Prestwick airport is to be sold by New Zealand owners

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Prestwick Airport has been put up for sale by its owners in New Zealand.

Infratil, an infrastructure investment company, has said it is also looking for a buyer for its other British airport in Kent.

Prestwick has relied heavily on Ryanair flights, which have been cut back sharply in the past two years, as the airline moved business to Edinburgh.

New Zealand-based Infratil said the sales are the result of a decision to refocus where it plans to invest.

Glasgow Prestwick Chief Executive Iain Cochrane said: "At the Infratil Investor Day today in New Zealand, it was announced that Infratil intends to sell both Glasgow Prestwick and Manston Airports.

"This decision comes from a re-focusing of Infratil's investment profile and has been under consideration for some time. It's consistent with Infratil Chief Executive Marco Bogoievski's public comments over recent months."

He continued: "Prestwick is a great airport with a great team and a great future. I believe this is an excellent opportunity for us to attract new investment into the airport to provide the stimulus for future growth.

"Today, it's business as usual as the busy summer season approaches and we're totally focused on looking after our customers."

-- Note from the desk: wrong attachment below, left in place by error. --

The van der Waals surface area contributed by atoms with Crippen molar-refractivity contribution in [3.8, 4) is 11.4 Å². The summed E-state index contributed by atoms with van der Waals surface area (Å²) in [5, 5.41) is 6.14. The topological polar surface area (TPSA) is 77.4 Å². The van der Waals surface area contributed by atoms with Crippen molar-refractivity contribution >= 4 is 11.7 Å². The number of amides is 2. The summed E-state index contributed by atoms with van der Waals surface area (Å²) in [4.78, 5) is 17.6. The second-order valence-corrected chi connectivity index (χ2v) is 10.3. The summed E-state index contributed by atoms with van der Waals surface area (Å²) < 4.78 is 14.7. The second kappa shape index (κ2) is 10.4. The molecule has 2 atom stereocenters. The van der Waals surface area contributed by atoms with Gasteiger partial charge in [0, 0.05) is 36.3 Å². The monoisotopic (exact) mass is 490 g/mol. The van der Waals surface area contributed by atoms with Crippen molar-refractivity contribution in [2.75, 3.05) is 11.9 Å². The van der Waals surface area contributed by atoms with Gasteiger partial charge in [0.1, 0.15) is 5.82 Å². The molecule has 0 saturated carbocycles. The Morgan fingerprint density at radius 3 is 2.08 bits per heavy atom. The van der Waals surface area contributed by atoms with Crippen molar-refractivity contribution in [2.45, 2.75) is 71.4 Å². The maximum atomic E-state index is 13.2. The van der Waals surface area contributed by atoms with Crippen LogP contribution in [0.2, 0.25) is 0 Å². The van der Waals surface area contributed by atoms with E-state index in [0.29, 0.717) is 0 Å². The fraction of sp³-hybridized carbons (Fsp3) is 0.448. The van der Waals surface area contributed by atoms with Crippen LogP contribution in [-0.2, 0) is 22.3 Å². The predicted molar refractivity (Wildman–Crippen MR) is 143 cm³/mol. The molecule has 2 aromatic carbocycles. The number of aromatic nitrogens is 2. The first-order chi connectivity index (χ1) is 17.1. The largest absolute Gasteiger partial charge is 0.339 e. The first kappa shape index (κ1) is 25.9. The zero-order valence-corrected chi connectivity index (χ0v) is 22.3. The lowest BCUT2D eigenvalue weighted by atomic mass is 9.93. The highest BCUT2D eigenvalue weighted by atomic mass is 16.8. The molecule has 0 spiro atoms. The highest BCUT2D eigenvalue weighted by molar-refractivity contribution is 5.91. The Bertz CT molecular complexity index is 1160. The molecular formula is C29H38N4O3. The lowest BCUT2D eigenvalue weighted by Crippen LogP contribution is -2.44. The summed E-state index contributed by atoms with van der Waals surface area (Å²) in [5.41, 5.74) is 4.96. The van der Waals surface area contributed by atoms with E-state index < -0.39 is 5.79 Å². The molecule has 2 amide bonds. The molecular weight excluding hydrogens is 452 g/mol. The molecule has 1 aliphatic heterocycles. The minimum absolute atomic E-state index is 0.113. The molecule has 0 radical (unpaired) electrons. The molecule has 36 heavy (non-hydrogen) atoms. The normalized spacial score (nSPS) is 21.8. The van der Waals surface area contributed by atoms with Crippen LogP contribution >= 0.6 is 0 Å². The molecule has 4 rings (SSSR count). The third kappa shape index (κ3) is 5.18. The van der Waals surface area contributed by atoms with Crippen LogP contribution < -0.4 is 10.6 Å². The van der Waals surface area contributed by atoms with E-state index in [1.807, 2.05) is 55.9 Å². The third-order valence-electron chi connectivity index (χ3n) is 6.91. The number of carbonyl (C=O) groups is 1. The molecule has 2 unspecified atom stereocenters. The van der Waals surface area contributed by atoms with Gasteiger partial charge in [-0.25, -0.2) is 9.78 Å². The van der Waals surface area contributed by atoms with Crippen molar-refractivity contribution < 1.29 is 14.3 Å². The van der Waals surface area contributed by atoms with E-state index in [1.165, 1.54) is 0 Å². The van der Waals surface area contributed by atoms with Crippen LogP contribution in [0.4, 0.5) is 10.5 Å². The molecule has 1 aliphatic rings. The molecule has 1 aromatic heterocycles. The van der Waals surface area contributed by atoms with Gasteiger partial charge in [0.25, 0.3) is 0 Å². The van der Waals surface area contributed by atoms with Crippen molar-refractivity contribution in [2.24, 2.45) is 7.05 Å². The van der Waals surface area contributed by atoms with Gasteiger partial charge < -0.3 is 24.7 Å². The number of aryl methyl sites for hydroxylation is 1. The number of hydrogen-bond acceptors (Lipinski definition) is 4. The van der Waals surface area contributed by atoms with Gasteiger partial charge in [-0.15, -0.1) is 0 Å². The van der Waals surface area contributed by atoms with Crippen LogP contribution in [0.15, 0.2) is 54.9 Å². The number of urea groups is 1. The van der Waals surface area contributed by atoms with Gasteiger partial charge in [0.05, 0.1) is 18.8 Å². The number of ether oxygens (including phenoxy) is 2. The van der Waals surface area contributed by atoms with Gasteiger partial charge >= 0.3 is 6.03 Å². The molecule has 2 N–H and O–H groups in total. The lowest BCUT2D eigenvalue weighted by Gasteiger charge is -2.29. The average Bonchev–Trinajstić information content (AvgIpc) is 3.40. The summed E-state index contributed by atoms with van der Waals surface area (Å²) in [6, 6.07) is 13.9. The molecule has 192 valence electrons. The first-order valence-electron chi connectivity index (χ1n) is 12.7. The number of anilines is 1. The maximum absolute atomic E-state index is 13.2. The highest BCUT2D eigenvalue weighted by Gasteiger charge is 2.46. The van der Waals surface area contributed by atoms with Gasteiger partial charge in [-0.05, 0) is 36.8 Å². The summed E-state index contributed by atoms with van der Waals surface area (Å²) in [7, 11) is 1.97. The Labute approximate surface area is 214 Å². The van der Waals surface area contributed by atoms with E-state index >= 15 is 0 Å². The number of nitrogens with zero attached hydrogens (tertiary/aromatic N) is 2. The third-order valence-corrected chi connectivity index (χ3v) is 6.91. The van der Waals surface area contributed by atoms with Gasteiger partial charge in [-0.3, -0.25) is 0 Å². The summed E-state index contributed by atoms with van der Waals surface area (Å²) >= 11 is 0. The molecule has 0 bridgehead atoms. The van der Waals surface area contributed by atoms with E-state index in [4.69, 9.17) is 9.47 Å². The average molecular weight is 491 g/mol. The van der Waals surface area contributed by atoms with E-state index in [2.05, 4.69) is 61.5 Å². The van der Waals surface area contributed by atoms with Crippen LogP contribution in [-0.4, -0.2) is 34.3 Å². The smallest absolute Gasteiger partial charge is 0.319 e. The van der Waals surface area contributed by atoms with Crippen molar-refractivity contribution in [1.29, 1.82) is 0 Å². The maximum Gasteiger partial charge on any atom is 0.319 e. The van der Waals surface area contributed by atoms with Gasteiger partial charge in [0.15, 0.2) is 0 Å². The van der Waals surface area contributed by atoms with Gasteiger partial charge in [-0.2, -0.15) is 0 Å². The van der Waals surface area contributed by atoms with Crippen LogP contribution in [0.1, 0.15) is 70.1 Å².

Passenger numbers

Prestwick Airport saw a drop of nearly 20% in passenger numbers in July 2011, compared with the same month last year.

The Ayrshire airport's owners said there were 37,800 fewer passengers during the crucial first month of the school summer holidays.

New Zealand-based Infratil said the July passenger numbers fell from 194,500 in 2010 to 156,700 last year.

In recent years, the number of passengers at Prestwick topped 230,000 during the month in both 2007 and 2008.

The airport has had several owners in recent years. In 1991 the newly-privatised British Airports Authority, BAA, put Prestwick on the market.

In 1992 the airport was bought by Canadian businessman, Matthew Hudson. He sold it in 1998 to transport group, Stagecoach.

Stagecoach then sold it to Infratil in 2001 for £33.4m.

A significant percentage of the airport's aviation revenue is derived from freight and other aircraft activity, with business and property income also playing a significant role.

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